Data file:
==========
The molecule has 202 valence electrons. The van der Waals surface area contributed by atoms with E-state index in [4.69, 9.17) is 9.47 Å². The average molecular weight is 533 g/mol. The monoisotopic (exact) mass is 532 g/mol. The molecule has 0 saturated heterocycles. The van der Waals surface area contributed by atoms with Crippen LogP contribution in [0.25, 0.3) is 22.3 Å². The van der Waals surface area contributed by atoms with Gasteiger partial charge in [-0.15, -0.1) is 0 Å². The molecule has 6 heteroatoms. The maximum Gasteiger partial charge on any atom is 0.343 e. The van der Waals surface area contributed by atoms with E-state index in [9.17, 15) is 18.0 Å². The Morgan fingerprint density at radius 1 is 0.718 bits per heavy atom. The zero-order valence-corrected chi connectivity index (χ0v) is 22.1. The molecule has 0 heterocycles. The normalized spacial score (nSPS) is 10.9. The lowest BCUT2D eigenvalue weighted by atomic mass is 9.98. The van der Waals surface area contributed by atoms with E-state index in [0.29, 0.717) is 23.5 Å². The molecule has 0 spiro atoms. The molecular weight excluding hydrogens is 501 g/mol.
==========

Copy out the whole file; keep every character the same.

The molecule has 202 valence electrons. The van der Waals surface area contributed by atoms with E-state index in [4.69, 9.17) is 9.47 Å². The average molecular weight is 533 g/mol. The monoisotopic (exact) mass is 532 g/mol. The molecule has 0 saturated heterocycles. The van der Waals surface area contributed by atoms with Crippen LogP contribution in [0.25, 0.3) is 22.3 Å². The van der Waals surface area contributed by atoms with Gasteiger partial charge in [-0.15, -0.1) is 0 Å². The molecule has 6 heteroatoms. The maximum Gasteiger partial charge on any atom is 0.343 e. The van der Waals surface area contributed by atoms with E-state index in [9.17, 15) is 18.0 Å². The Morgan fingerprint density at radius 1 is 0.718 bits per heavy atom. The zero-order valence-corrected chi connectivity index (χ0v) is 22.1. The molecule has 0 heterocycles. The normalized spacial score (nSPS) is 10.9. The lowest BCUT2D eigenvalue weighted by atomic mass is 9.98. The van der Waals surface area contributed by atoms with E-state index in [0.29, 0.717) is 23.5 Å². The molecule has 0 spiro atoms. The molecular weight excluding hydrogens is 501 g/mol.